I see that Citigroup's stock value is up a hefty percentage today (though the number remains remarkably low -- around 2.24). This fact brings to my mind the following question: Is the government doing the right thing in propping up Citigroup so that it will survive?
Actually, I think it's better if I ask it this way: Is the government correct to think of certain organizations as vital to the survival of the system?
Or backing up even further, what 'system' is the government thinking about? What are the structural outlines of this system? The economists in the administration, as well as those many with blogs who argue so forcefully -- what basis do they use to think about systems?
To me this is a central question. The dominant view of economic thinking is to see social organization (e.g. 'the market') as consisting just about solely as a simple aggregate of individuals with more or less uniform rationalities. Assuming this gives economists significant privileges -- like the ability to sometimes predict future behavior from past behavior, for example. However, the notion that social organization is more than the sum of its individual parts is, to this point, still, like it or not, a central tenet of sociological, not economic thought.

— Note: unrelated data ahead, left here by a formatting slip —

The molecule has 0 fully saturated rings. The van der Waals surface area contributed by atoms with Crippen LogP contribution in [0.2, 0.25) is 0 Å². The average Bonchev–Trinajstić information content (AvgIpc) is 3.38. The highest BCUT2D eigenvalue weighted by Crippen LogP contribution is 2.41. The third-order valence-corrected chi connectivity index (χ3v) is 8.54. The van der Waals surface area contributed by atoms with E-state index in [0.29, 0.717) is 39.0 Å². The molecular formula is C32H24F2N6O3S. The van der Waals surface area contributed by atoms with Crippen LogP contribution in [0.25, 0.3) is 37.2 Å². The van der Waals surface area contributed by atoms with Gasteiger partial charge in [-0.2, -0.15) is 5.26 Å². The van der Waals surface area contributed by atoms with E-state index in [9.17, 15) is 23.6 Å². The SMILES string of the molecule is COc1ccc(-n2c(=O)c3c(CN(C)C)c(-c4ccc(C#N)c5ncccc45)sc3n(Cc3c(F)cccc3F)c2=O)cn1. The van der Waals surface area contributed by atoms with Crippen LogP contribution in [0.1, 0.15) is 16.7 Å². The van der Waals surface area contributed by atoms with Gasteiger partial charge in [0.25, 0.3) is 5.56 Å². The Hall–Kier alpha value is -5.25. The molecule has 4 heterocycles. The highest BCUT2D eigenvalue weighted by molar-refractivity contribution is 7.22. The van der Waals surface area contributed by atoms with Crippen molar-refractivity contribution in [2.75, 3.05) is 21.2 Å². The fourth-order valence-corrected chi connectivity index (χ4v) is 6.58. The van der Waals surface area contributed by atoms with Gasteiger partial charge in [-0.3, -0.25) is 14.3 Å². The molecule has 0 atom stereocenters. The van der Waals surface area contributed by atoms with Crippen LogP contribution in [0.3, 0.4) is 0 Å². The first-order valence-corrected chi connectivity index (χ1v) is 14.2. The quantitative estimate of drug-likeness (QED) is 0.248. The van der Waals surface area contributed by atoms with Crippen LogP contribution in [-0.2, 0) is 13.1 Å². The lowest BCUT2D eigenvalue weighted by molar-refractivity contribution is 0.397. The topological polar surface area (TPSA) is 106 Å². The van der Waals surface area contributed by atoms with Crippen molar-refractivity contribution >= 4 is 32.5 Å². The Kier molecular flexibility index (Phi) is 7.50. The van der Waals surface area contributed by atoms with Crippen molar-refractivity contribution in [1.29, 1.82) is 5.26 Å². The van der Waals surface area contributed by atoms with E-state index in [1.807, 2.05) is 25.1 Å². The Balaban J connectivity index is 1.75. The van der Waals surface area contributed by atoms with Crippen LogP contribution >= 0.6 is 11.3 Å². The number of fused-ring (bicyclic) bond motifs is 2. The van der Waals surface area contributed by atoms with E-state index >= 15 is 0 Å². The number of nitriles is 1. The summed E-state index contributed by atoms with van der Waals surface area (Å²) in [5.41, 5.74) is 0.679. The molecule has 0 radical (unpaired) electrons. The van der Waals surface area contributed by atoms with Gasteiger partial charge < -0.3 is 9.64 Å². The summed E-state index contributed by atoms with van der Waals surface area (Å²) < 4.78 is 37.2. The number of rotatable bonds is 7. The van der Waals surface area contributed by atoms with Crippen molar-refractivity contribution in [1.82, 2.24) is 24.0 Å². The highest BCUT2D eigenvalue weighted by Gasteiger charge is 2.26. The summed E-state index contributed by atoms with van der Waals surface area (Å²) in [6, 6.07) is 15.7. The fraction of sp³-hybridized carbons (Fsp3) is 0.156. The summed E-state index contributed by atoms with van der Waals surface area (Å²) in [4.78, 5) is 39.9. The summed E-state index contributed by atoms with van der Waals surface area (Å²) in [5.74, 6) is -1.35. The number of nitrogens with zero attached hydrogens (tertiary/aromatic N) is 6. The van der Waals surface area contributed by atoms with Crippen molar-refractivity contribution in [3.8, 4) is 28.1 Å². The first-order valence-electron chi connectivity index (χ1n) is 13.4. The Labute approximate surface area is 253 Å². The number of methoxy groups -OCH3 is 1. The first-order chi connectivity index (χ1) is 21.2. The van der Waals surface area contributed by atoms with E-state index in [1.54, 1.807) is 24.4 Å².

Or let me put it this way. It is sociology, more specifically, social theory, in any case not economics, that provides the conceptual tools to make sense of social systems.
That's why I find myself wondering who the economists are relying on to make decisions with regard to a system. Are they reading social theory? I wonder, because I doubt we can succeed in re-constructing our economy as well as we are actually capable of re-constructing it, without a solid theoretical conception of the 'system' we are trying to re-construct.